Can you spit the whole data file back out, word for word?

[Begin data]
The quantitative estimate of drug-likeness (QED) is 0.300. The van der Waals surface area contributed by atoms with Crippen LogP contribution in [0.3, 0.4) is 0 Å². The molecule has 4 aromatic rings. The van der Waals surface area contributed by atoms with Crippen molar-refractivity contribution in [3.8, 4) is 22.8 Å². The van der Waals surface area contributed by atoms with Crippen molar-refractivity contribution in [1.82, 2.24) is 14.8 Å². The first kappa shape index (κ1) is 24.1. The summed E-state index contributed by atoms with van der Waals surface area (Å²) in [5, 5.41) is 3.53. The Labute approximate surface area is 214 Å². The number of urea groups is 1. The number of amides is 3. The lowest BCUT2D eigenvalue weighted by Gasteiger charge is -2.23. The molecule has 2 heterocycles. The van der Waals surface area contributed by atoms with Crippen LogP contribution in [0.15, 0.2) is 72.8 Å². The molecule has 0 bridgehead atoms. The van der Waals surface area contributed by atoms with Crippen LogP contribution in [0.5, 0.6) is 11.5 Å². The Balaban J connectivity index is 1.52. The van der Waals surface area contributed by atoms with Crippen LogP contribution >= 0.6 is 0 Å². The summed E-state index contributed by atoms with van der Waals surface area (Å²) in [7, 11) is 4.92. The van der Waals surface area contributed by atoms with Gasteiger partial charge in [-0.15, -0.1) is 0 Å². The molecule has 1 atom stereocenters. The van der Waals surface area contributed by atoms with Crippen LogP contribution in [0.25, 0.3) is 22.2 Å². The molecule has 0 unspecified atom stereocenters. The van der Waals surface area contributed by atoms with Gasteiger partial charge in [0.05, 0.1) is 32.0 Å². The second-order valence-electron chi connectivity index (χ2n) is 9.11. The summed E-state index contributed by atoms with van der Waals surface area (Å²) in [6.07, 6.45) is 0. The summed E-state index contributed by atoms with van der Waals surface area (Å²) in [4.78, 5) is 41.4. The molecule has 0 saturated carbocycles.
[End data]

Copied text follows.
The quantitative estimate of drug-likeness (QED) is 0.300. The van der Waals surface area contributed by atoms with Crippen LogP contribution in [0.3, 0.4) is 0 Å². The molecule has 4 aromatic rings. The van der Waals surface area contributed by atoms with Crippen molar-refractivity contribution in [3.8, 4) is 22.8 Å². The van der Waals surface area contributed by atoms with Crippen molar-refractivity contribution in [1.82, 2.24) is 14.8 Å². The first kappa shape index (κ1) is 24.1. The summed E-state index contributed by atoms with van der Waals surface area (Å²) in [5, 5.41) is 3.53. The Labute approximate surface area is 214 Å². The number of urea groups is 1. The number of amides is 3. The lowest BCUT2D eigenvalue weighted by Gasteiger charge is -2.23. The molecule has 2 heterocycles. The van der Waals surface area contributed by atoms with Crippen LogP contribution in [0.15, 0.2) is 72.8 Å². The molecule has 0 bridgehead atoms. The van der Waals surface area contributed by atoms with Crippen LogP contribution in [0.5, 0.6) is 11.5 Å². The Balaban J connectivity index is 1.52. The van der Waals surface area contributed by atoms with Crippen LogP contribution >= 0.6 is 0 Å². The summed E-state index contributed by atoms with van der Waals surface area (Å²) in [7, 11) is 4.92. The van der Waals surface area contributed by atoms with Gasteiger partial charge in [-0.15, -0.1) is 0 Å². The molecule has 1 atom stereocenters. The van der Waals surface area contributed by atoms with Crippen LogP contribution in [0.25, 0.3) is 22.2 Å². The molecule has 0 unspecified atom stereocenters. The van der Waals surface area contributed by atoms with Gasteiger partial charge in [0.05, 0.1) is 32.0 Å². The second-order valence-electron chi connectivity index (χ2n) is 9.11. The summed E-state index contributed by atoms with van der Waals surface area (Å²) in [6.07, 6.45) is 0. The summed E-state index contributed by atoms with van der Waals surface area (Å²) in [4.78, 5) is 41.4. The molecule has 0 saturated carbocycles.